I don't want to speak in terms of defamation but of pain. Both parties tothis encounter were wounded, I believe, in their deepest sense of self. Both,moreover, felt self-righteous to the bone. In terms of understanding whatactually took place at last year's AAR, bothparties' memories could not be more totally at odds. Were we in the same roomat the same time?
Interestingly enough, my paper—the one Rajiv found objectionable—was aboutthe workings of memory. And our divergent interpretations of the memory panelgo to support this paper's major point. Its opening sentences were these:
Various readings have characterized memory, from one perspective or another,as a "brightly lit theater of the world"; a "mirror of the darkabyss of the mind" (both cited in Hutton 1993); the breaking waves of theocean (Halbwachs 1992); lava that "melts away the earth" from thedead and makes them live again (old Jewish lady cited in Myerhof 1992);"not only a spring, flowing from the well of the past, but also a tomb,whose contents climb like withered ivy to the mind" (Langer 1991: 69);"a roadway full of potholes, badly in need of repair, worked on day andnight by revisionist crews" (Kirmayer 1996).
I think as we look at the disparate interpretations from Rajiv and from me asto what took place in my paper and the session, we can see just such processes:the revisionist crews are hard at work, the waves of the ocean are shaping theshore.
To speak from my viewpoint then, briefly: In my paper about memory I tookexamples from an oral history project I've been working on, collaborativelywith an Indian co-author, since 1993. These examples were of memories gatheredin interviews with women and men from a leatherworking community, a few of whomrecollected abuse by some members of the Kshatriya community, about fifty yearsback, although often in veiled terms.
The word Hinduism appeared exactly once in the paper, in the phrase:"devotional expressions within Hinduism" from the bottom of theritual hierarchy—with a reference to well-known poets such as Raidas andChokhamela. I argued that, as these poet-saints had done before them,disempowered persons in the twentieth century might find in Hinduism's mythicand devotional expressions sources of and mediums for strength and resistance.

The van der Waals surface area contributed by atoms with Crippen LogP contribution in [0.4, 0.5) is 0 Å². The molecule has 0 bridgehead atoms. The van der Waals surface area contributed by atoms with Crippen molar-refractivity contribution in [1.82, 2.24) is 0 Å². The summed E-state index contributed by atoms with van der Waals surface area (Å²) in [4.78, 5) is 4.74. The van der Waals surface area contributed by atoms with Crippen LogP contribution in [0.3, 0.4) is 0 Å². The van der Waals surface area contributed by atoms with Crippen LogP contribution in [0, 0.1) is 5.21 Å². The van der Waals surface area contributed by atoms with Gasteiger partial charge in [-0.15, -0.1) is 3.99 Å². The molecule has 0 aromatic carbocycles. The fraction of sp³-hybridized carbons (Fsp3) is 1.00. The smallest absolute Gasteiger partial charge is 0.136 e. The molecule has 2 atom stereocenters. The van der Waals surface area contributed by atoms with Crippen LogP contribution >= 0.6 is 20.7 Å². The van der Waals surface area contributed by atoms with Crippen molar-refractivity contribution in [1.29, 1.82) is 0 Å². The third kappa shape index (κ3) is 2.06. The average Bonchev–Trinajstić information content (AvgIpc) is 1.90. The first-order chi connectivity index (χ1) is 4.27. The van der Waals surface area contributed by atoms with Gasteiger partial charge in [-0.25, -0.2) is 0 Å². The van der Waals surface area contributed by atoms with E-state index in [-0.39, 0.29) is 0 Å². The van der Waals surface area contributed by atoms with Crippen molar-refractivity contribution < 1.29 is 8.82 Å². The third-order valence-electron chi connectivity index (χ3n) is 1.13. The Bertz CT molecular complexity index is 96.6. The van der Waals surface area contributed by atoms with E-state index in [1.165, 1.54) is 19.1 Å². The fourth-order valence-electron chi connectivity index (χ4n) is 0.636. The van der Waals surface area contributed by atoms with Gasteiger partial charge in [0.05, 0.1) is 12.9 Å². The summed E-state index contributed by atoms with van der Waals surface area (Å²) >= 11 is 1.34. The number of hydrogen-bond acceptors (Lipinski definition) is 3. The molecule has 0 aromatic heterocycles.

To Rajiv, just by mentioning disempowered persons residing in India, I wasdefaming Hinduism. He had come to the AAR tolearn the ways that American academics dealt with what he prized and held mostdear. What he saw and heard in my talk, which used slides, was not what Ithought I was showing: old women, looking back from a happier time in thenineteen-nineties to recollect some of the sufferings of their youths, underthe rule of kings and colonizers. Rather, he saw defamation at work, and theexperience upset him so much he left the session before it was over. For Rajiv,images of leather workers, and their critiques of the behaviors of a fewabusive land owners in a small kingdom sixty years ago, were assaults on hisexistence as a Hindu in America.
He subsequently published an account of his anger on his web site and in anewsletter, referring to my paper as an example of "typical Hindubashing."
Now, I felt assaulted. To me, the words "Hindu-bashing" burn sobadly I can neither write nor speak them without a shudder in my gut. I felt asif my twenty years of appreciation for and participation in Indian culture, andmy whole self, professional and human, had been assaulted (of course this isthe crux of Euro-American postcolonial anxiety to which Dube points; this isnot hitting close to home, this is home).
In his published account, Rajiv wrote about the AARmeetings in general:
What would shock most Hindus attending this [AAR]for the first time would be the nature of portrayal of Hinduism in Americaneducation. It is nothing like what you would find at a temple, ashram or Hindugathering. Rather, it is mainly an arms-length 'objective' view typicallydominated by graphic details of the social ills of Hindu society—caste, women'sabuse, poverty, pollution, superstitions, animal worship, animal sacrifice andthe like. This material permeates college teaching about Hinduism and India in a bigway, and in many instances also secondary schools.
Notice two things in Rajiv's published report that are crucial to mymessage. One is the statement that goings-on at the AARare "nothing like what you would find at a temple, ashram or Hindugathering." The other is the immediate leap from AARto college teaching. The issue of context is very important in both thesestatements.
Is this an impasse beyond healing? Frankly, I felt initially that it was—myimpulse was to withdraw. "Why should I deal with this? I'll go to theanthropology meetings."